is placed within sample chamber 14 and steps A through E are repeated to determine the volume of the valve manifold with a sample V'm which is then determined by Equation 3. The sample is then weighed and its mass determined, and the density of the sample is found by Equation 6.

Laboratory tests using the method of the present invention have been conducted. Summary data of these tests are provided in Table 1. These tests were performed using metal test pellet(s) measured in triplicate with a non-optimized gas pressure valve manifold. Tests 1, 2, and 3 employed a single test specimen, run at initial pressure from 2 1/3 to 2 2/3 atmospheres; tests 4, 5, and 6 were run with multiple specimens (larger composite volume) at pressures as indicated. With the exception of one test conducted at low pressure, relative measurement accuracy of 99.36% to 101.53% were obtained at various test conditions. A typical mensuration density system provides an accuracy of approximately 0.2%. In terms of precision, the relative standard deviation (RSD) of these tests ranged from <0.04% to 0.021% while the mensuration density system under similar conditions tested at 0.07%. These tests and sensitivity calculations indicate that an optimized measurement system with reduced manifold volume will further provide even greater accuracy. Testing and sensitivity calculations were performed and indicate that the highest accuracy and precision will be obtained when Vm is small relative to sample volume, and Vc is approximately equal to Vm. Added precision may be obtained by measuring a composite sample of pellets at one time.

The speed, simplicity, and accuracy of the present invention renders it a significant improvement over density measurement methods of the prior art. The added advantage of its use for green pellet density measurements as well as density of unground pellets enables it to be utilized in-process (real time) variable measurements in lieu of final acceptance sampling on a lot basis.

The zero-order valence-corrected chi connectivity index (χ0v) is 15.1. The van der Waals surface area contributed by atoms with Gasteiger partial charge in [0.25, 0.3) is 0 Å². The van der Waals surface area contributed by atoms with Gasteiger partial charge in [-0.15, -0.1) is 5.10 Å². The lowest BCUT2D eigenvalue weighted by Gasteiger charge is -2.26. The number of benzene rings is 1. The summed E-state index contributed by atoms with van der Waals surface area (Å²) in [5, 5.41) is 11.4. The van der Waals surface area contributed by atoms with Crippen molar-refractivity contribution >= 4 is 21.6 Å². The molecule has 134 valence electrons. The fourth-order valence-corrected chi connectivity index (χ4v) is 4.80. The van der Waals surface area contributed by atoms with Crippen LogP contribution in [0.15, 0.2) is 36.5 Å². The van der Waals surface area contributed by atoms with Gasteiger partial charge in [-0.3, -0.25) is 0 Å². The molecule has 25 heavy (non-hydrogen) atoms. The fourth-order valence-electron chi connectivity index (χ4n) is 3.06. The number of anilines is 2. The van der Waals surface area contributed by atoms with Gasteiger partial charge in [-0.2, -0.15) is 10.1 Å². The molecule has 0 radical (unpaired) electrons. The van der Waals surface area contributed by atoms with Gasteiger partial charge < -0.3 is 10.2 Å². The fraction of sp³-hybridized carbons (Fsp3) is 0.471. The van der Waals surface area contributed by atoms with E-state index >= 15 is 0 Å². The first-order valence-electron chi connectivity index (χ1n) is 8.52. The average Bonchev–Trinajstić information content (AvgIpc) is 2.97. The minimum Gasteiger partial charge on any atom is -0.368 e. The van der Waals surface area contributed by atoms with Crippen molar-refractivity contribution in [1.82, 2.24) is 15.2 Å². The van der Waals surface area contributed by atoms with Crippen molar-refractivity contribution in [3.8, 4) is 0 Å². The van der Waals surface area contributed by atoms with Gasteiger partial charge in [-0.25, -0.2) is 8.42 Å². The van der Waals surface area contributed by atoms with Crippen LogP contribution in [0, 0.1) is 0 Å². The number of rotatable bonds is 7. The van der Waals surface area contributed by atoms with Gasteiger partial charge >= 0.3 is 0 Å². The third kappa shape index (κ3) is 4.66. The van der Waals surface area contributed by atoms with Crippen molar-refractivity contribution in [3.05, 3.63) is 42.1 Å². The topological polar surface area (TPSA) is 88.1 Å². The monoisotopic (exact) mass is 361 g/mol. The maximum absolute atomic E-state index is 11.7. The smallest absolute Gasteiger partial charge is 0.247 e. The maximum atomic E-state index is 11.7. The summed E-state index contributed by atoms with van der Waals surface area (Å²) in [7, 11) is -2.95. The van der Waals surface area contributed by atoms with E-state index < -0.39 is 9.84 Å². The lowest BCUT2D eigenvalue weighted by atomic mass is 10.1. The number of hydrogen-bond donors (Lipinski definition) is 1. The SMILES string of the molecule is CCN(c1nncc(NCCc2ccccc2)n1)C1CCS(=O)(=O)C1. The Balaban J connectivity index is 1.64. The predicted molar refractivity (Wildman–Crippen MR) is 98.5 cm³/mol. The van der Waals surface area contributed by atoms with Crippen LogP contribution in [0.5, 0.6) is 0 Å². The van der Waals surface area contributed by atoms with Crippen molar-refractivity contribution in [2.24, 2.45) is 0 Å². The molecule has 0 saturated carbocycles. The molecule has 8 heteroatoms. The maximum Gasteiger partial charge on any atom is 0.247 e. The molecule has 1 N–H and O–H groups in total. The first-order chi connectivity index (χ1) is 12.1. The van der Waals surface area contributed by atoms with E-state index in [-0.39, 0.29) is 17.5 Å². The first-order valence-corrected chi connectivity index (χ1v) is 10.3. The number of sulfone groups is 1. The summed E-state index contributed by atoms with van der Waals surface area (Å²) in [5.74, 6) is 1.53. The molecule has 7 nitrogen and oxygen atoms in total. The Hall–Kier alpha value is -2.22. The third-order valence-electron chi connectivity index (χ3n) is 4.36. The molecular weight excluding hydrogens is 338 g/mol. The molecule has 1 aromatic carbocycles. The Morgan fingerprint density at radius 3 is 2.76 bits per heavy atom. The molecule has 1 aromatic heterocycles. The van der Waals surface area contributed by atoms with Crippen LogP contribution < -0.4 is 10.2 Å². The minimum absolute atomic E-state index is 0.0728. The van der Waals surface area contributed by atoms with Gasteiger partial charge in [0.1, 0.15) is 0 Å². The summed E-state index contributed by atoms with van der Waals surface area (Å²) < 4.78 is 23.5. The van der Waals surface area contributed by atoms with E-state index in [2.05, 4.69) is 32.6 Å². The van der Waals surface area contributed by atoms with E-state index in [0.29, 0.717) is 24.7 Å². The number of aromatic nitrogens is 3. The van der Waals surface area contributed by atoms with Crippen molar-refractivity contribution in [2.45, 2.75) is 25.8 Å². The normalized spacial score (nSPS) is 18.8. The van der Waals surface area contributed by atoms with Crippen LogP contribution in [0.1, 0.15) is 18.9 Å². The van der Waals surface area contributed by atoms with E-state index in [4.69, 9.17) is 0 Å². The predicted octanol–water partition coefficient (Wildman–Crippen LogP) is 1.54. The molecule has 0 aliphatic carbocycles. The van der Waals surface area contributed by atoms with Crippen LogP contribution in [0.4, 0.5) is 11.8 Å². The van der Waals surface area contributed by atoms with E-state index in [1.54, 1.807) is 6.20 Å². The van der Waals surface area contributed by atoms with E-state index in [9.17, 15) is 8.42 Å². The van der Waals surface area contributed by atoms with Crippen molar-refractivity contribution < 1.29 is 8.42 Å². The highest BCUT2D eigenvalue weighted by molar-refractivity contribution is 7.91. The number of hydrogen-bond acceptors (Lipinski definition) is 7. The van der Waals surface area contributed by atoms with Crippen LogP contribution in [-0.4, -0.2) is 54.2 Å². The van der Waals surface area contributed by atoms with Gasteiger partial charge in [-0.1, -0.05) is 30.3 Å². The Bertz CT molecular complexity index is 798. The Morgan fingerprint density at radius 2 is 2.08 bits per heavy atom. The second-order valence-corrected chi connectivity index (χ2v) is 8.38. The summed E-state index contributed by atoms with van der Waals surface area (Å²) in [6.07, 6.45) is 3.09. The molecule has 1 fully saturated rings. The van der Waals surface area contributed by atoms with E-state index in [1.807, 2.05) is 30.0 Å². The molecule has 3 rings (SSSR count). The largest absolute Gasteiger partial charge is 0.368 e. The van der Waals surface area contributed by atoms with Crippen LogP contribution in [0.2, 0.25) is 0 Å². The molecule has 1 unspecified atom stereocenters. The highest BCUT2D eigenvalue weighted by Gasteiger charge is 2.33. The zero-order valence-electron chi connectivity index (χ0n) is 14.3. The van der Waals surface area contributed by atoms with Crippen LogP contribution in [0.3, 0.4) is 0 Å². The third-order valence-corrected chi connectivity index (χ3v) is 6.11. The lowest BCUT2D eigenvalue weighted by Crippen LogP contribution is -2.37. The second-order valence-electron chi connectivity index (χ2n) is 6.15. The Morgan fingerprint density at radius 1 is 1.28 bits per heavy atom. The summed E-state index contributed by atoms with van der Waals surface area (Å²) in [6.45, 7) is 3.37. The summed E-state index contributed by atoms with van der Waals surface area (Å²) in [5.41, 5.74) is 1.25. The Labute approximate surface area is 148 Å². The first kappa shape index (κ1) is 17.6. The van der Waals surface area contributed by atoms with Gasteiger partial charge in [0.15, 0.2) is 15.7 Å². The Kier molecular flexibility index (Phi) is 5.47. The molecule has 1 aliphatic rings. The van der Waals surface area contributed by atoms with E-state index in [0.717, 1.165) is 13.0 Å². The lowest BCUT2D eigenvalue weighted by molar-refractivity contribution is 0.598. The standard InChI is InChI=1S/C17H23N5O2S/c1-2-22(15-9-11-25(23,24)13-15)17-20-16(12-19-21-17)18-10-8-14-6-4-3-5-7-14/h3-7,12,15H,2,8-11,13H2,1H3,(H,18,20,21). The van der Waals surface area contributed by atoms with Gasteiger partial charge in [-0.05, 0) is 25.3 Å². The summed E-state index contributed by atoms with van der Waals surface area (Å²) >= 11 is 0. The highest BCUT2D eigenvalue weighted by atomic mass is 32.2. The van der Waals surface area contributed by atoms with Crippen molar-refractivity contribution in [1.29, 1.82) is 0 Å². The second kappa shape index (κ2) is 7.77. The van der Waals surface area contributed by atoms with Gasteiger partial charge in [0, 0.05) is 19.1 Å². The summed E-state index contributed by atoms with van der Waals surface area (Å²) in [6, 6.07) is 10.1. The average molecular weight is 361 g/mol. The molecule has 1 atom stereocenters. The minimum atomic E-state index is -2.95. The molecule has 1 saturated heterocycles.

While the foregoing description and drawings represent the preferred embodiments of the present invention, it will be apparent to those skilled in the art that various changes and modifications may be made therein without departing from the true spirit and scope of the present invention.

Patent Citations
Cited PatentFiling datePublication dateApplicantTitle
US4193502 *Apr 29, 1977Mar 18, 1980Westinghouse Electric Corp.Pellet dimension checker
US5074146 *Nov 17, 1989Dec 24, 1991Micromeritics Instrument CorporationGas comparison pycnometer
Referenced by
Citing PatentFiling datePublication dateApplicantTitle
US5946364 *Sep 25, 1998Aug 31, 1999General Electric CompanyDensification test procedure for urania
US6321597 *May 28, 1999Nov 27, 2001Deka Products Limited PartnershipSystem and method for measuring volume of liquid in a chamber
US6675643 *Dec 18, 2001Jan 13, 2004Dan WeissmannContainer volume measuring device and method
US8774344Jan 11, 2012Jul 8, 2014Neucon Technology, LlcTri-isotropic (TRISO) based light water reactor fuel
WO2002059549A1 *Dec 19, 2001Aug 1, 2002Weissmann DanContainer volume measuring device and method
Classifications
U.S. Classification376/245, 73/149
International ClassificationG01N9/02
Cooperative ClassificationG01N2009/028, G01N9/02
European ClassificationG01N9/02
Legal Events
DateCodeEventDescription
Feb 13, 2001FPExpired due to failure to pay maintenance fee
Effective date: 20001210
Dec 10, 2000LAPSLapse for failure to pay maintenance fees
Jul 4, 2000REMIMaintenance fee reminder mailed
Mar 1, 1995ASAssignment
Owner name: SIEMENS POWER CORPORATION, WASHINGTON
Free format text: ASSIGNMENT OF ASSIGNORS INTEREST;ASSIGNOR:HILL, DONALD J.;REEL/FRAME:007384/0954
Effective date: 19950224